Kotlin multi-platform projects structure

Previously, we talked about how to share code across platforms in kotlin world. But as your code base grows, you will encounter a scenario where some code in the projects is cross, but some other is platform specific, so will not be shared and there may be a version of this code for any or all platforms. Things like separating the platform specific implementation to another repo in order to reuse them in a future project. Well, lucky you, this page covers that topic.

1. Overall structure

  • Project platforms
    • This repo contains the platform implementation. The repo provides you with a universal API across platforms as well as the platform implementation.
    • This is the code base where you need to implement each API twice or thirds depends on how many platforms you want to support.
  • Project lib
    • This is the `common` code which you want to share across all platforms without any change. Such that, you can invoke `UserService.findAll()` to retrieve all the users no matter which platform you are working on.
    • This code will rely on `project platforms`. For instance, an API like `UserService.findAll()`, it needs to do an HTTP call where the actual implementation of sending an HTTP request is different across platforms. While using `project platforms`, this `project lib` can purely focus on the core business logic.
  • Project app
    • This is could be a native app which will call `project lib` for preparing all the data, while it only needs to focus on the UI and UX. Or maybe some native platform-specific feature.
This is a reasonable approach, at least to me. Where every `project` could focus on their own business.

2. Setup the project platforms

This is the easiest one. Because it’s just a typical kotlin multi-platform project setup. You can read the official document for more detail.
It should contain the platform implementation and the related tests.
The folder structure is straightforward:
  • common: for `common` code which contains all the `expect class`.
  • platforms:
    • jvm: contains `actual class` implementation for a jvm
    • js: contains `actual class` implementation for a js

3. Setup the project lib

The folder structure is like:
  • common: business logic that we want to share across platforms
  • bundle
    • jvm: Where we actually test and build the `common` for the `jvm` platform.
    • js: Where we actually test and build the `common` for the `js` platform.
This is one is a little bit tricky because we want to make it `common`. To things needs to take care here are:
  1. We need to add the `common` part from `project platforms` as dependencies.
  2. We want to test this `common` business logic.
  3. When we compile, we need to combine the platform implementations from `project platforms` along with the `common` to yield a platform-specific package.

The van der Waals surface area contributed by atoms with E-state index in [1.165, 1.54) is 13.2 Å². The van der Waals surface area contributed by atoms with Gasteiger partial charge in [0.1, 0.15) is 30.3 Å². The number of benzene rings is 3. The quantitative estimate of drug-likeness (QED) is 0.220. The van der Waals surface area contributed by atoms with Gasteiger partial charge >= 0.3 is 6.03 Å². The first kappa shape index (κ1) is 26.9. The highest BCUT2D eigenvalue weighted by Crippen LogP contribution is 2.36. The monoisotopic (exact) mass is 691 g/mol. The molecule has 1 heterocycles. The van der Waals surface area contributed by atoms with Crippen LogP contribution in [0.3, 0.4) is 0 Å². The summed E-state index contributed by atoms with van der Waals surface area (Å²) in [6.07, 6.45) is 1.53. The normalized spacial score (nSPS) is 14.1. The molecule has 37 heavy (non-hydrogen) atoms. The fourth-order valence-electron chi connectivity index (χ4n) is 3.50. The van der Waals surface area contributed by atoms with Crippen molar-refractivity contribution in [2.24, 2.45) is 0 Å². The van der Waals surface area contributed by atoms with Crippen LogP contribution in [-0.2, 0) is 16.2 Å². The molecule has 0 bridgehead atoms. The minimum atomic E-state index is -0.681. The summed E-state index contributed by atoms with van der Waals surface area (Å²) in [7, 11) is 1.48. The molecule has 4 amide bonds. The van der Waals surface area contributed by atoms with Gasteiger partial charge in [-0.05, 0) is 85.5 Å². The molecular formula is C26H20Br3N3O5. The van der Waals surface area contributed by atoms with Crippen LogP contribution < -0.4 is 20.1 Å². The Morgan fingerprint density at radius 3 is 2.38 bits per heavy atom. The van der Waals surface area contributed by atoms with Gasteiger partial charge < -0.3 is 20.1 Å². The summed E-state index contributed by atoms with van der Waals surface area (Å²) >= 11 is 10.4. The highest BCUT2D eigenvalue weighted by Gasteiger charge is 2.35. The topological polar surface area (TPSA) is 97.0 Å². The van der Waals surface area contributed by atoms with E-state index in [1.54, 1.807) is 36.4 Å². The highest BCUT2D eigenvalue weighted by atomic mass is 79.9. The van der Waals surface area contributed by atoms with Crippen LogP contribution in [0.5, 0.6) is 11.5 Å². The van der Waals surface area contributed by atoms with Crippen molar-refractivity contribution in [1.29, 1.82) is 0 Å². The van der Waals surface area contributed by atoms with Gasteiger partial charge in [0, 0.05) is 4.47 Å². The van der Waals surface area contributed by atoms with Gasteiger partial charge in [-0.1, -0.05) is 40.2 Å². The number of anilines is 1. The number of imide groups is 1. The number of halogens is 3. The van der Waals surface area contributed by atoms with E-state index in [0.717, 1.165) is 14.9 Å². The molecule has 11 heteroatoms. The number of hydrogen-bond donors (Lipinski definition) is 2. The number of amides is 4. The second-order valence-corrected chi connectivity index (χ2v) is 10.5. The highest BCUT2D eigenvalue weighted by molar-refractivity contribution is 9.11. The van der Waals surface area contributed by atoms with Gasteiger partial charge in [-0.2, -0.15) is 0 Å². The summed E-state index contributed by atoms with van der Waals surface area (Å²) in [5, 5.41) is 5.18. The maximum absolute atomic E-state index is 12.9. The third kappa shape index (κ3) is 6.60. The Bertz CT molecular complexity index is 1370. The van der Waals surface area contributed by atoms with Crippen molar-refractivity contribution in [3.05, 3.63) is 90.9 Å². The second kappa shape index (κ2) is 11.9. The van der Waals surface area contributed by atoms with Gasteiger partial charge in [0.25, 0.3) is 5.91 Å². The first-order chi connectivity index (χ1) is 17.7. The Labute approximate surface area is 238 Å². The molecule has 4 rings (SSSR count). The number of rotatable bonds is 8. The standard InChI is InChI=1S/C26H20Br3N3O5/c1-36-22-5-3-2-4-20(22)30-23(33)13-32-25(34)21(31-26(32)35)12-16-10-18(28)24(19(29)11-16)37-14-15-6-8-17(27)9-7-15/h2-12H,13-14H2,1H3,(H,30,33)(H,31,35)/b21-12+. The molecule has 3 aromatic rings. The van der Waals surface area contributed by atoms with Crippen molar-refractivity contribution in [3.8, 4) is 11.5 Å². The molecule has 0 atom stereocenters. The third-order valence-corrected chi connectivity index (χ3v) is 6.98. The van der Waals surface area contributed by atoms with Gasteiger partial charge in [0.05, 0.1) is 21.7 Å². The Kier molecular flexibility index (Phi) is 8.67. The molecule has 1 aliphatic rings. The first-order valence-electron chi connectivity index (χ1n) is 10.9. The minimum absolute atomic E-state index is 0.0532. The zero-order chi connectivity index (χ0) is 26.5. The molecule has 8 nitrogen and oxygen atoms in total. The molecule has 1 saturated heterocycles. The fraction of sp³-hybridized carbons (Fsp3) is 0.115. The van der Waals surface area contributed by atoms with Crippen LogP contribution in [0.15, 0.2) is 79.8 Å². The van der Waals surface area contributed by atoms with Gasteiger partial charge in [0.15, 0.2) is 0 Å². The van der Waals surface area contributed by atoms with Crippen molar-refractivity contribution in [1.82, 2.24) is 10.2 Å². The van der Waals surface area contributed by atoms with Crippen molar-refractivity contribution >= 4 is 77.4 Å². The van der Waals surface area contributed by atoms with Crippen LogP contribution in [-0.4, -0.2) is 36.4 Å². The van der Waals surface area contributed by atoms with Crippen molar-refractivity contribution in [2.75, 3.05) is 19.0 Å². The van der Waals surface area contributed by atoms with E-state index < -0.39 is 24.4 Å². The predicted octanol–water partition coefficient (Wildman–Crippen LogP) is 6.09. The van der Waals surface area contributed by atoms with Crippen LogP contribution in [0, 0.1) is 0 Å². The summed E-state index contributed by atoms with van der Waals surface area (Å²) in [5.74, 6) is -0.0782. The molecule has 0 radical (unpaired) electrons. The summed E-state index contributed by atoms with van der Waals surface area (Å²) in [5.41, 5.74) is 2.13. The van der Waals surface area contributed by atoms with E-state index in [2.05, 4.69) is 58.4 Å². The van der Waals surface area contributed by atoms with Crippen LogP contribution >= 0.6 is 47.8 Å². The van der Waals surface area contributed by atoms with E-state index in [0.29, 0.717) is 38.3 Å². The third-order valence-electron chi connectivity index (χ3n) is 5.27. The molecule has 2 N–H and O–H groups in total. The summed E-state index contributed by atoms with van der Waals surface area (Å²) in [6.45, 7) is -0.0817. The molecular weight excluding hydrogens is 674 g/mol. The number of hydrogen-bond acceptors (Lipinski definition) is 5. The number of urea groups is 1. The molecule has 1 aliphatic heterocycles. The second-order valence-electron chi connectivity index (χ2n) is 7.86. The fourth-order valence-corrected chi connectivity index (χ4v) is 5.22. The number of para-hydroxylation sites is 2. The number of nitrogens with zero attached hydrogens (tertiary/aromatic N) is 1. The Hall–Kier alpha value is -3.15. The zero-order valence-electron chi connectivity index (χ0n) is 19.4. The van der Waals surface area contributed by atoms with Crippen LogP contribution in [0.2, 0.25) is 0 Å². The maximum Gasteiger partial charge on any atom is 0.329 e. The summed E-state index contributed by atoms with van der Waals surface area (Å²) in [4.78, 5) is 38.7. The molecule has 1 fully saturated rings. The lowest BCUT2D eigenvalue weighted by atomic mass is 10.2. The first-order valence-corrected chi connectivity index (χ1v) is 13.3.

First, let’s solve them one by one:
1. Add `common` part as dependencies, I tried many ways, including adding the generated `jar` file or `sources-jar` file. Always something wrong here, either the auto-completion stops works, or the internal member can’t be recognized while the namespace could be recognized. Only 2 ways work:
  • Just embed the source code from `project platforms :common` in you `sourceSets`: `main.kotlin.srcDirs += “$kotlin_idiom_path/interfaces/main”`
  • Add that common module as a subproject and add it to the dependencies.
  • I prefer the 1st one because now your gradle settings won’t contain any noises. It will benefit the side-panel of gradle in IDEA as well.
2. In terms of the test, you just write the tests in this `common` folder. But you can’t run the tests, you need to run them against the certain platform, otherwise, they are `common` code, which platform for them to run?
3. This is where the `bundle` coming into play. For building and testing. Let’s take `jvm` for example.
  • First of all, you don’t need to add any code here, this folder, as its name indicates, just for bundling code together. So, under in `:bundle:jvm` subproject, it only contains a `build.gradle` file.
  • You need to use `kotlin-platform-jvm` to compile this module
  • In the `sourceSets` setting: you need to add the source code from all the 3 places, both `common` modules from `project platforms` and this `project lib`, the source code of platform implementation from `project platforms`.
  • You need to add the tests only from `common` module of `project lib`, such that you can run the tests. And it won’t run the tests from `project platforms`, because they all gonna take care there. You don’t need to worry about that. Now run the `gradle :bundle:jvm test` will run the tests.
  • Why I add the source code rather than use the `jar` file? Well, hard lessons learned, this is the only way currently.

4. The end

Now run the `:bundle:jvm build`, it will build a lib to that platform. Try to consume it, it works really well. šŸ™‚
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